If you’ve read any of the other posts in this six-part series about why hay is so important for horses, you’ll know that hay plays a key role in your horse’s diet — and is possibly the most important thing you could be feeding.
Serious horse people tend to spend whatever it takes to achieve a healthy horse, but as is the case with vegetables in the human diet, sometimes it’s the humblest things that make the most difference.
Why Feeding Hay is Important for Digestive Health
Over the course of this series, we’ve talked about:
- Different types of hay, and the associated pros and cons
- How to choose high-quality hay
- How to store hay properly
- How to feed hay
We’ve also talked about why it’s important to make forage the dominant ingredient in your horse’s diet. Among many reasons, it’s convenient, generally available year round, and (most importantly) it’s vital to keeping your horse’s digestive system functioning properly. Every step of the cycle plays a role in good digestive health, from the moment a horse bites and chews the hay in front of him, to the point at which it exits his body.
How to Take the Forage-First Approach — and Why
We talk a lot about “feeding forage first” — that is, making forage the main ingredient in your horse’s diet. As this series has shown, there are numerous reasons for doing so. But here’s something you may not have thought much about: feeding forage first allows you to feed other grain-based foods second — or not at all.
Too many horse owners rely on carb-laden sweet feeds or grains to provide the calories their horses need. Sure, it provides energy — but when fed in one or two dumps per day, this kind of high-starch feed can actually harm your horse by traveling through the digestive system too quickly, only to land in the hindgut undigested. When this happens, the microbial fermentation process in the cecum (hindgut) produces lactic acid which has a cascading effect on digestive health and can impact overall wellness.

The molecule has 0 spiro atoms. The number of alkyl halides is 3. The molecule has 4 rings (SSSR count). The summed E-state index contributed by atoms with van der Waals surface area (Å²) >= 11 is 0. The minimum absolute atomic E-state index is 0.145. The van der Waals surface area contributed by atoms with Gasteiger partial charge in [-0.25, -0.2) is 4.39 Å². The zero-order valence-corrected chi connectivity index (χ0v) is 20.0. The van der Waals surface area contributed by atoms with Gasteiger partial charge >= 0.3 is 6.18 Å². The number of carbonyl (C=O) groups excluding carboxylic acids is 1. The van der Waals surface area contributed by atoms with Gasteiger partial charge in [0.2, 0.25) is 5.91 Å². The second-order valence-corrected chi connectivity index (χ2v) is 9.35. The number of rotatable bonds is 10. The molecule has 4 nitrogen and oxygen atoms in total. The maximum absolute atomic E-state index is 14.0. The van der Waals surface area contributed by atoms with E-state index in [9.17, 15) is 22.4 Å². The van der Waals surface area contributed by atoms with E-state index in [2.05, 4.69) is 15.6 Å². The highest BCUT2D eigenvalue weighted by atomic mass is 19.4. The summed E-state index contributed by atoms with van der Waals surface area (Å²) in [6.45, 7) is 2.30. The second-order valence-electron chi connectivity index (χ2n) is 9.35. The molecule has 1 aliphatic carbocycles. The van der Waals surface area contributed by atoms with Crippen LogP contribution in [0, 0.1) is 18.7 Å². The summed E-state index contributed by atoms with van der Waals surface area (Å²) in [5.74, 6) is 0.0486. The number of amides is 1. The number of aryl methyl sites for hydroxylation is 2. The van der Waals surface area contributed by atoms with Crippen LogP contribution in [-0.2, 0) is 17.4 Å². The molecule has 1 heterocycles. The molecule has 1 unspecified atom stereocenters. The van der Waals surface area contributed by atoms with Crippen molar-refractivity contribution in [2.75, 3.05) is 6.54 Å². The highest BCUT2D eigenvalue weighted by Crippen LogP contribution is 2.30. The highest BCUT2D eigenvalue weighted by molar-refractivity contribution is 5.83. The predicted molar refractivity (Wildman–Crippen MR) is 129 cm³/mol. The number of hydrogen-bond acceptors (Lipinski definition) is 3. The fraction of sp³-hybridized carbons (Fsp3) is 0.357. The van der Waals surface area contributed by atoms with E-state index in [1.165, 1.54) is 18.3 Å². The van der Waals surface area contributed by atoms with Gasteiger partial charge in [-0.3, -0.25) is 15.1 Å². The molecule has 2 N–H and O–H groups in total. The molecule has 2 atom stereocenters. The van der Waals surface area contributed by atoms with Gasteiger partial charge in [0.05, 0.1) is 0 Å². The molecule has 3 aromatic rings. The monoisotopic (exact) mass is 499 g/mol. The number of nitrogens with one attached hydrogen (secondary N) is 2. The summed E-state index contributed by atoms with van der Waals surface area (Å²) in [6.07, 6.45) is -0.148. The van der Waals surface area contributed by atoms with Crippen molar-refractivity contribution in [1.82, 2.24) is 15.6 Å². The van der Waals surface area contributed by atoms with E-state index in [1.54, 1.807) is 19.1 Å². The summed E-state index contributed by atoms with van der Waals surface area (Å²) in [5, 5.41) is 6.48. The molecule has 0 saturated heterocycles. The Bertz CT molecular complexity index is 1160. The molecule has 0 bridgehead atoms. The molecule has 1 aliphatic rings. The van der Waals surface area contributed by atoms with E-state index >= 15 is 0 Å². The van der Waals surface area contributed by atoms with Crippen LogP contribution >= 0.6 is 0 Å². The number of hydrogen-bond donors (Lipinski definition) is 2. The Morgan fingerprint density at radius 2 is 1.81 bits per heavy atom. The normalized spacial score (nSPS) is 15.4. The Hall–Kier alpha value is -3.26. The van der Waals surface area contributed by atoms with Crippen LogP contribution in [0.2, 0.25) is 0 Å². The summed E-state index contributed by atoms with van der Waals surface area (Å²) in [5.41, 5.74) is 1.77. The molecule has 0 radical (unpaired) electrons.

Additionally, relying on these two big feeds per day — and not much else — means that the stomach is empty much of the time, leaving it vulnerable to the digestive acids constantly being secreted into the stomach. Because forage takes so much longer to digest (and consume), along with saliva produced by constant chewing, it works to naturally buffer stomach acids— all the more reason to feed hay, rather than grain.
Feed Forage and SUCCEED for Better Nutrition
Fresh grass naturally contains the carbohydrates, protein and minerals a horse needs. Dried forage products, such as hay, chaff and beet pulp also provide many important nutrients for health as well as up to 70% of a horse’s energy requirements. When your horse can extract the full nutrition available from its hay, you may find less of a need for additional processed feed or ration balancers.
SUCCEED is specially formulated with a blend of natural ingredients to support the total health of the entire equine digestive tract. This helps horses get more of the nutrition available from their feed. Here’s how these natural ingredients can contribute to overall nutrition and digestive wellness:
- Oat oil in SUCCEED is rich in polar lipids (vegetable fat molecules) that help support optimal nutrient absorption.
- Oat flour in SUCCEED is rich in beta glucan, a soluble fiber that supports a healthy immune system, aids nutrient absorption and helps ensure starch is properly digested before reaching the hindgut.
- Yeast products rich in beta glucan and Mannan oligosaccharide (MOS) support a healthy hindgut balance, natural immunity, and encourage the growth of intestinal villi responsible for nutrient absorption.
- L-Glutamine is an amino acid that supports the immune cells in the lining of the gut and provides fuel to muscles.
- L-Threonine is an amino acid that supports the production of mucin, which lubricates the GI tract lining.
When properly formulated together (as they are in SUCCEED), these ingredients help encourage and support a healthy digestive system. When fed appropriately, this SUCCEED + hay feeding program fulfills the majority of the nutritional needs for many horses. Keep in mind it is critical to have hay tested, and work with your veterinarian or a nutritionist to ensure your horse’s feed program meets all its dietary requirements.
Those horses in heavy work or with excessive energy requirements may need a judicial supplement of beet pulp or higher-calorie, lower-starch feed, but with a forage-first, SUCCEED-second approach, you’re off to a great start for overall wellness.
Interested in trying SUCCEED with your horse? First-time users can take the SUCCEED Challenge to try it risk free for 60 days*. Get results, or your money back.
*U.S. residents only. If you live outside the U.S., talk to your veterinarian to purchase.